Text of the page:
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Is Assisted Living for You?

By Heather Brown
June 05, 2015

“How Do I Know When Assisted Living Services Would Be Appropriate?”

How do you know when your aging parent or spouse needs this level of care? If the person is unable to provide for their own basic personal needs and there is concern for their safety living alone or fear they are not taking care of themselves, then it is time to look into your care options.

Home Care

Home care is an option for those adults who want to remain in their own homes and just need assistance with daily tasks. A nurse or caregiver oversees their care and reports to the patient’s doctor if they have any health concerns or problems that arise. Services are billed per hour and will depend on how many hours of service are needed per week.

Services provided include:

  • Personal care
  • Household cleaning
  • Shopping and errands
  • Transportation
  • Medication reminders

Advantages of At-Home Care

The advantages of at-home care are that they can remain in their own homes while having someone there to ensure their safety and that their needs are met. Seniors in this environment retain more of their independence and have control over their daily routine.

Disadvantages

The disadvantages of this option may be that financially the care becomes overwhelming if the person requires 24 hour care and supervision. The cost varies from state-to-state and may be more or less than the examples in this list of long-term care costs by state.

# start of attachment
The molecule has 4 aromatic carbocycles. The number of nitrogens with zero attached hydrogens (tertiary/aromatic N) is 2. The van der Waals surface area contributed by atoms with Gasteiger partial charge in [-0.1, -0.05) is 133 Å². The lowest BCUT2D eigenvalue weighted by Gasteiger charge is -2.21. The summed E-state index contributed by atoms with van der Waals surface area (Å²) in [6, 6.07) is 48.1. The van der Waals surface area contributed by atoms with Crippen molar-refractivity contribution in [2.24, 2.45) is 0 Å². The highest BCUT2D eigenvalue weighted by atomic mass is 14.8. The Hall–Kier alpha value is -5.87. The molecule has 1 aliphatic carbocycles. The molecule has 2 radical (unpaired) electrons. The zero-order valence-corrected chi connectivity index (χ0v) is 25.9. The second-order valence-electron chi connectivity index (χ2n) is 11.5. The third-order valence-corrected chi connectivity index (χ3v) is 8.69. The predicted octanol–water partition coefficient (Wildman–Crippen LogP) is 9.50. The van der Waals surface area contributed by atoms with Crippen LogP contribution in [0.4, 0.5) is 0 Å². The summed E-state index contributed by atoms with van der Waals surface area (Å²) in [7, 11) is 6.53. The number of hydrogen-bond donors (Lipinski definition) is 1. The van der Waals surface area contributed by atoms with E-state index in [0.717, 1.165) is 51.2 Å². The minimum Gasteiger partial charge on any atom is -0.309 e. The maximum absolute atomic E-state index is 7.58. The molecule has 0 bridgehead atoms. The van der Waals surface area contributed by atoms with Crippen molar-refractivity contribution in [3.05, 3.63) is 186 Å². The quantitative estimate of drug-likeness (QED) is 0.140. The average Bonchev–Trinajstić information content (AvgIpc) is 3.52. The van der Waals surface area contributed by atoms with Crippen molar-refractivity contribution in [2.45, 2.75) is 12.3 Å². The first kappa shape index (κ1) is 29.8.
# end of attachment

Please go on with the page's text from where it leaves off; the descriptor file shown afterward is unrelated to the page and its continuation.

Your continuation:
Assisted Living

Assisted living communities are a good option for active seniors used to a more social environment. They offer access to health care  and emergency services  24 hours per day from on-site physicians and nursing staff. These communities are best for adults who prefer social environments and daily interactions with others.

Facilities often include:

  • a private apartment
  • beauty or barber shop
  • restaurant-style dining
  • laundry service
  • transportation
  • activities, events and trips

Disadvantages

This option may not be right for someone who is used to being around family members. Homebodies may feel awkward in this type of setting preferring to be alone or opt out of activities.

With both of these options, the patient’s health care plan (including Medicare and Medicaid) may pay a percentage of the cost making care more affordable.

When deciding which option is best for you and your loved one, evaluate the cost with their preference for control over their environment and needs for security and socialization.

 

 

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